The University of Nevada, Reno campus is currently moving forward on the creation of a large-scale art mural project. The project consists of two thematically related murals, one located on the east-facing façade of Sierra Hall on Virginia Street at 10th Street, and one interior to campus located on the west-facing wall of the Ansari Business Building auditorium, between Ansari and the Pennington Student Achievement Center. Both murals are expected to be completed in July.
The mural at Sierra Hall is the first mural to be painted. It will include a multiplicity of people representing diverse races, ethnicities, religions and genders, their faces washed in bright swaths of color, their eyes engaging passers-by. These compelling expressions will be accompanied by a related quote that has not yet been finalized. The artist is considering potential passages by Martin Luther King, Jr., Audre Lorde and others.
The mural on the Ansari Business Building auditorium wall will include six full portraits of University students. As with the first mural, each person will appear with bright colors in the background to portray a powerful message of diversity. However, this time the poetic words will be penned by SaMoura Horsley, a University student who identifies as a Black woman and uses her poetry as a tool of advocacy and to spread awareness.
The selected artist, Rafael Blanco, came to the United States from Spain. He completed his Master of Fine Arts degree in the College of Liberal Arts at the University in 2013 and is currently living outside of Chicago working as an art professor, exhibiting his artwork in galleries and museums, as well as being commissioned to paint a growing number of public art murals.
“It is truly an honor to be back at the University in this capacity,” Blanco said. “I really appreciate the opportunity to be at the forefront of this important visual statement as a result of student initiatives.”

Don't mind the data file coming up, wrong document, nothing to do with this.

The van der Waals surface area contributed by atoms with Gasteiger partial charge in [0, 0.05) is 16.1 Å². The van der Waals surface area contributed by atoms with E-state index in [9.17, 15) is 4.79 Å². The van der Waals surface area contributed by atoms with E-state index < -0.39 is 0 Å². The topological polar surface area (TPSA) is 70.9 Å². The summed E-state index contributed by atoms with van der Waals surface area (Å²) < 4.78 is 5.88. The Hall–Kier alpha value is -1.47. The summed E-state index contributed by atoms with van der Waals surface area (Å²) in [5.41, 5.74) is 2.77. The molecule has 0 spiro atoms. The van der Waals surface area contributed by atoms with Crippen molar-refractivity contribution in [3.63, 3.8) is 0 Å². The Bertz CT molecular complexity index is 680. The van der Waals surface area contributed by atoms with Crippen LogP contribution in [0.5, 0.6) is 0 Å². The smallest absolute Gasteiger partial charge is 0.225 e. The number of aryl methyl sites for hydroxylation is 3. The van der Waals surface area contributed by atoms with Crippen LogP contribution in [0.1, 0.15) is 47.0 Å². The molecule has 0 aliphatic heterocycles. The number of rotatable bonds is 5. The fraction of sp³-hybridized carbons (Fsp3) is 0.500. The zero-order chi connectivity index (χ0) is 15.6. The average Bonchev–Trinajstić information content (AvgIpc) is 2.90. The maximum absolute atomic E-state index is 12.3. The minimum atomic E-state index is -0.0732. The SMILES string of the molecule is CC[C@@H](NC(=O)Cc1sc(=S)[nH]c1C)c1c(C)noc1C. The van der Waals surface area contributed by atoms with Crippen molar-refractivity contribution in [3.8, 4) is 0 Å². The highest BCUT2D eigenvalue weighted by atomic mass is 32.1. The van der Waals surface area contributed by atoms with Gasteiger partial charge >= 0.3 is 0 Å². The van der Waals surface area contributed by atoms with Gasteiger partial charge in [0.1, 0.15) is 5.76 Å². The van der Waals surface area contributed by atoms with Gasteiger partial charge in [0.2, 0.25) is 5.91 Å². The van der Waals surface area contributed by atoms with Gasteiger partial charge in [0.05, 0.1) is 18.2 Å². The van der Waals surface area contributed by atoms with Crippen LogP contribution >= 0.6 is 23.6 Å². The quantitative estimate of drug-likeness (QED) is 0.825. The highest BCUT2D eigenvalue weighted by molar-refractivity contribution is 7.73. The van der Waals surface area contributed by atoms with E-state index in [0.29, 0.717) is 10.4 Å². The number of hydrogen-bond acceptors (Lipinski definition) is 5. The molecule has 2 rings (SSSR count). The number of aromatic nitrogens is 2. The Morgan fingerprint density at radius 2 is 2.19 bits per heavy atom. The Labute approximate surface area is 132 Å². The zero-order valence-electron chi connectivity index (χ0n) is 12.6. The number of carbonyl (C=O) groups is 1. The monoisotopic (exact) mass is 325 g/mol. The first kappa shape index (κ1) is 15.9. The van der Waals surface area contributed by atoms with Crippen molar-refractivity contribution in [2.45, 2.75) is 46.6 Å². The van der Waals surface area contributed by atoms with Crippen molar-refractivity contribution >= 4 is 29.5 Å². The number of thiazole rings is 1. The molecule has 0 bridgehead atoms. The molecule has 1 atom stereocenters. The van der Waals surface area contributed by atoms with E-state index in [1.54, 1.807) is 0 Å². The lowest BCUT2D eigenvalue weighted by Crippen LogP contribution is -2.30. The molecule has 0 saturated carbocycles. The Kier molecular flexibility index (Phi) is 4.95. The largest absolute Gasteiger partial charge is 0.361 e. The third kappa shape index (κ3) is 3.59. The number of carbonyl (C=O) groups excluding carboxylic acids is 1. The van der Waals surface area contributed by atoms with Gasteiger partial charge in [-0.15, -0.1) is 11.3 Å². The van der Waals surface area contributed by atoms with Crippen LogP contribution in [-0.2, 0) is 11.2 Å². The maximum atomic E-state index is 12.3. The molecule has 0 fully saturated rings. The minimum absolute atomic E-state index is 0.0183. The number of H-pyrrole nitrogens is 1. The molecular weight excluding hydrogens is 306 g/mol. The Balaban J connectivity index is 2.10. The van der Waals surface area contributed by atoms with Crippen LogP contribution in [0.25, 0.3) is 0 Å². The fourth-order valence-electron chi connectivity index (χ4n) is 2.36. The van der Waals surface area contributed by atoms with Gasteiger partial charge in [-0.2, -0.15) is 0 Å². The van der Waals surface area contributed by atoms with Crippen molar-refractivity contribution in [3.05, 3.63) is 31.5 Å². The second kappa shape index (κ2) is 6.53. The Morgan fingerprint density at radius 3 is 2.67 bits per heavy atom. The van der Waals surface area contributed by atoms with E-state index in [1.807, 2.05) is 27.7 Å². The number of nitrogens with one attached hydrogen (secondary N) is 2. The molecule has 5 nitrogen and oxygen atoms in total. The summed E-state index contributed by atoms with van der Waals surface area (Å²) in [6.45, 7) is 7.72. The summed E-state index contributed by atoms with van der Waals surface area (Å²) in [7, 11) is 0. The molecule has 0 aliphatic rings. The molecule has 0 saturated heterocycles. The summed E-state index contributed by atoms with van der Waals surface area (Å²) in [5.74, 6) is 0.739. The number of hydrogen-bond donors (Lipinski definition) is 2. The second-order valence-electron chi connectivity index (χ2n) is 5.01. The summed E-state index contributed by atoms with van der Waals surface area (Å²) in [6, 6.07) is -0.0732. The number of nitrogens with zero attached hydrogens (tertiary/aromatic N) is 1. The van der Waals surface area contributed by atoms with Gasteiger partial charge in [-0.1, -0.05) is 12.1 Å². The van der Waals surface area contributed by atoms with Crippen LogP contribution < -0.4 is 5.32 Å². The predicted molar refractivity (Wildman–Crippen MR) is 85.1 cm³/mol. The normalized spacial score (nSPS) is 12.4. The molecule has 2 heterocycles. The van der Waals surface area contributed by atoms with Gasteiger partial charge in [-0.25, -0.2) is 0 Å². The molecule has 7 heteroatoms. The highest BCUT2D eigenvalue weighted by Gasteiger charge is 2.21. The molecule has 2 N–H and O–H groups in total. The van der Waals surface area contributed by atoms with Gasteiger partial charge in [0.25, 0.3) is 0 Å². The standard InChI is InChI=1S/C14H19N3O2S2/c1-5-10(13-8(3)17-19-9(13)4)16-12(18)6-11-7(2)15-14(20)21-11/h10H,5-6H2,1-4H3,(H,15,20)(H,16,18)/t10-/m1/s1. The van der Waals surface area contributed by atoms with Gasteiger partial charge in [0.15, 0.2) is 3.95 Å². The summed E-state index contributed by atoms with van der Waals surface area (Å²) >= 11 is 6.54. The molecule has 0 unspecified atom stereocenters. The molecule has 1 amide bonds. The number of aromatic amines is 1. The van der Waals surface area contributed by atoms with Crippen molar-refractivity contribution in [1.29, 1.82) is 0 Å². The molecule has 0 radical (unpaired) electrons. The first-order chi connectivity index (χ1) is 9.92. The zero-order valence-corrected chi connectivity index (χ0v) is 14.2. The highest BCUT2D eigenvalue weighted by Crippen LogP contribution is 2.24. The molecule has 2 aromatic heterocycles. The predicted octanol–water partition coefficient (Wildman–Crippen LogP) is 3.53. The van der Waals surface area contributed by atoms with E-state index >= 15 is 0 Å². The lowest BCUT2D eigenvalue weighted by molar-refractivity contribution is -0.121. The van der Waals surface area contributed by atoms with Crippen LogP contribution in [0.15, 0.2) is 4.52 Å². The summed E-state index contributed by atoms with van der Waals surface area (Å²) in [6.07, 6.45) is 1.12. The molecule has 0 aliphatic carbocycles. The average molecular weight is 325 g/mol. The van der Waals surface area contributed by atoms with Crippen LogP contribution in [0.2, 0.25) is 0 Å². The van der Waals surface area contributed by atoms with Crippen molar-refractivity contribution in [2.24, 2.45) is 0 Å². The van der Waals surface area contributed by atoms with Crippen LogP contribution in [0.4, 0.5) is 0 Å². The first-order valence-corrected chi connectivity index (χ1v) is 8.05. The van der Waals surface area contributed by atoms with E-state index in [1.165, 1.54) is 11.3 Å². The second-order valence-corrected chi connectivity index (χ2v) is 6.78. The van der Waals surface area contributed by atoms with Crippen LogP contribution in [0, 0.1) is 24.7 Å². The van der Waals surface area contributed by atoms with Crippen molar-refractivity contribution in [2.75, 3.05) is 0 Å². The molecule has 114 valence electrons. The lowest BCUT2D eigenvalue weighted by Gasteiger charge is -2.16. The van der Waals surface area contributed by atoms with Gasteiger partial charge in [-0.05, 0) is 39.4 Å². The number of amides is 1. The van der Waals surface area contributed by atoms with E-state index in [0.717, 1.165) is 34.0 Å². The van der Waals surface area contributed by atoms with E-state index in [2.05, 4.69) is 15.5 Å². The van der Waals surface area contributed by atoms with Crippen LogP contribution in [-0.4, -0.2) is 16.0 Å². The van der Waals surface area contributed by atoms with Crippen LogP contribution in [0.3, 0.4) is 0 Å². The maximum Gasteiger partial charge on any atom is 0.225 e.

The mural project has been in the making nearly two years now originating as two separate mural proposals submitted by students. Two groups of students were simultaneously but independently vocalizing their desire to have an art mural on campus that would be designed and created around the themes of diversity, equity and inclusion. The students expressed ongoing concern about a lack of representation of diversity and people of color on campus and were seeking a proactive and positive solution.
Assistant Director for Residential Life Toby Toland was working with one group of students, and Vice President of Student Services Shannon Ellis was working with another group. These proposals eventually came forward to Vivian Zavataro, director of The Lilley Museum of Art, and Tamara Scronce, director of the School of the Arts. Zavataro and Scronce recognized an exceptional opportunity for these proposals to join forces and bring an accomplished visual artist to campus to create two unique but related murals.
“We are grateful for the students who stepped up and lobbied for this message; they are the reason these murals are happening,” Scronce said. “We are genuinely excited this project came about through student initiatives and is fully funded by student programming funds and School of the Arts student art fees.”
Although these murals have been in the works for nearly two years and funding was designated in early 2019, Scronce said the artist and students behind the project are proceeding with great awareness of the current political situation on campus, in our local community and in our nation. The students view the murals as being connected to the causes of the Black Lives Matter movement and they hope the murals are understood as expressing support for that movement. The murals do not represent an easy answer to long-standing issues that the campus has faced regarding diversity, equity and inclusion but rather a call to the University community and administration to stand with those who seek to advance anti-racist change and social justice.
Kiara Steinhorst, a student staff member for Residential Life, said, “I personally am very excited to see [the murals] and know they will affect change on campus.” However, she also cautioned it is important that these murals cannot be expected to be a Band-Aid for issues on campus regarding diversity. She believes ongoing action is necessary and fundamental.
Scronce indicated that the University is supportive of this project being directed by the School of the Arts on behalf of the students. The artist will aim to communicate with authenticity the commitment to and support for meaningful action that leads to transformative change on our campus and in our world.
“We want to be clear to the campus community and our community at large that we are using artistic expression and our platform for speaking out and to elevate voices that need to be heard,” Scronce said.